With state title in mind, Patterson's Wrenn champions MSA-MPSSAA drive

April 25, 1991|By Mike Farabaugh | Mike Farabaugh,Evening Sun Staff

The prospect of having a true high school state champion again has surfaced.

The idea of city public schools joining the Maryland Public Secondary School Athletic Association is not new. But it emerged from limbo last week when Patterson athletic director Roger Wrenn wrote to every city athletic director, requesting that they consult with their principals and decide if they will join Patterson in "exploring the possibility of joining the MPSSAA."

The possibilities are interesting. Imagine Poly meeting a school like Springbrook of Montgomery County for the state Class 4A football championship.

"For years," said Wrenn, who is supported by Patterson principal Frank Thomas, "I was under the impression that an individual school could not join the state association. I always thought the entire city school system would have to join as a group."

That's not the case, said Ned Sparks, executive secretary of the MPSSAA. In a letter to Arundel High athletic director Bernie Walter, Sparks wrote: "While it is certainly more desirable for an entire school system to become members, it is not a necessity."

The deadline for making application to the MPSSAA is May 1. Sparks said no new applications have been received by his office. Wrenn said he had no intentions of trying to rush to meet next Wednesday's deadline. "I am very interested in joining the state association, but I am not saying that Patterson would decide to join as an individual school," said Wrenn.

The MPSSAA is ready, however. "If a school or group of schools applies to join by May 1 of next year, they would be included in our activities by the following September," said Sparks. "It is too hypothetical to say now how we would bring them in, as a separate district or accommodate them within our present regional format, but we would accommodate them."

Oscar T. Jobe, principal of Lake Clifton/Eastern, has served as chairman of the principals' committee studying a possible move to the MPSSAA. The principals met with Sparks last spring to discuss the issue. Jobe indicated that if any move were to be made, it likely would not happen this year.

"I have not seen the letter from Patterson yet," said Jobe. "I suppose it will bring the matter to the front again for consideration."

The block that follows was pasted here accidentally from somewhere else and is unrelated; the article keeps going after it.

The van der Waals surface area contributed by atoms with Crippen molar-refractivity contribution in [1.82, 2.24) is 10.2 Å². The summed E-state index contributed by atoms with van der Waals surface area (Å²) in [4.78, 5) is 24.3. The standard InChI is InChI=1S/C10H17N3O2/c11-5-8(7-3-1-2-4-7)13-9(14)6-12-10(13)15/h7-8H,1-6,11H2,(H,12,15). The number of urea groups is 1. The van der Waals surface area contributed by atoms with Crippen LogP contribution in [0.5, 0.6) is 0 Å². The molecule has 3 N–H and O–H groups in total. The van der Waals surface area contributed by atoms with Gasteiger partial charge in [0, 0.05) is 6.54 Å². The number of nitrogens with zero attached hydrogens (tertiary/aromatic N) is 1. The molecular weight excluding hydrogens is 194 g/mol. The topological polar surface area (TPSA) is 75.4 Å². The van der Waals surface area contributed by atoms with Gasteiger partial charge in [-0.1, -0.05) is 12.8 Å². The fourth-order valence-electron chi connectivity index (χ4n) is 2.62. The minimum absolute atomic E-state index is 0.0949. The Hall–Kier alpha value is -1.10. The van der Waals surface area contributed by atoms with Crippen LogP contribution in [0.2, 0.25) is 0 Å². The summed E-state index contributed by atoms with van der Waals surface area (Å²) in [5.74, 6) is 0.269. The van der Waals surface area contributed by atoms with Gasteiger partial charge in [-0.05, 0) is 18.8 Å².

In past discussions between the principals' committee and the MPSSAA, a bylaw of the MPSSAA constitution dealing with travel restrictions -- limiting teams to 600 miles round trip for one event -- has been a major obstacle for some city schools.

"Travel restriction has been a problem for some schools, but I would think that if a majority of the city schools wanted to join the MPSSAA, Lake Clifton/Eastern probably would go with the majority," said Jobe.

City schools such as Dunbar, Lake Clifton and Southern have participated in basketball tournaments as far away as Las Vegas, Sacramento, Calif., and Hawaii.

"Under our present bylaws, trips of that distance would not be permitted," said Sparks. "But, let me add, there are procedures to change the bylaws."

Some city school athletic directors are concerned about the effect a move to the MPSSAA will have on the MSA.

"I am skeptical, since I was involved in previous meetings on this matter," said Mark Schlenoff, athletic director at Poly and first vice president of the MSA. "I don't want to jeopardize our position in the MSA, but I am curious enough that I will respond affirmatively to Patterson's request, that Poly is willing to explore the possibility of joining the state association."

"This is not really an either-or situation," said Wrenn. "This is not about leaving the MSA to join the MPSSAA. We can still compete with MSA schools. It's great for the boys program and will give the girls program so much more."

Wrenn said his main purpose in sparking movement toward the MPSSAA is the plight of girls athletics in the city.

The federal government has begun an investigation into alleged discrimination against the girls sports program in Baltimore high schools. The probe, conducted by the Office for Civil Rights of the U.S. Department of Education, was triggered by a complaint filed by a Baltimore student last fall. A series in The Evening Sun last year described the shortcomings in the girls sports program.

"Joining the state would provide an organized structure for women's athletics and give our girls teams someone other than themselves to compete against," Wrenn said.

Obie Barnes, athletic director at Forest Park, favors joining the MPSSAA.

"It is my understanding that we could join the state and remain in the MSA," said Barnes. "If that's true, I see no threat to the MSA. I don't want to leave the MSA. It's a good organization . . . but I would love the opportunity to have my football team play for a state championship.

"I think the city schools would do very well in football, basketball and baseball. The disadvantage comes in wrestling, swimming and lacrosse. We may not do so well in those sports, but you see those same kinds of results in the MSA, too."

If the city public schools, individually or collectively, seek to apply to join the MPSSAA, they first would need written permission from the city superintendent of schools.

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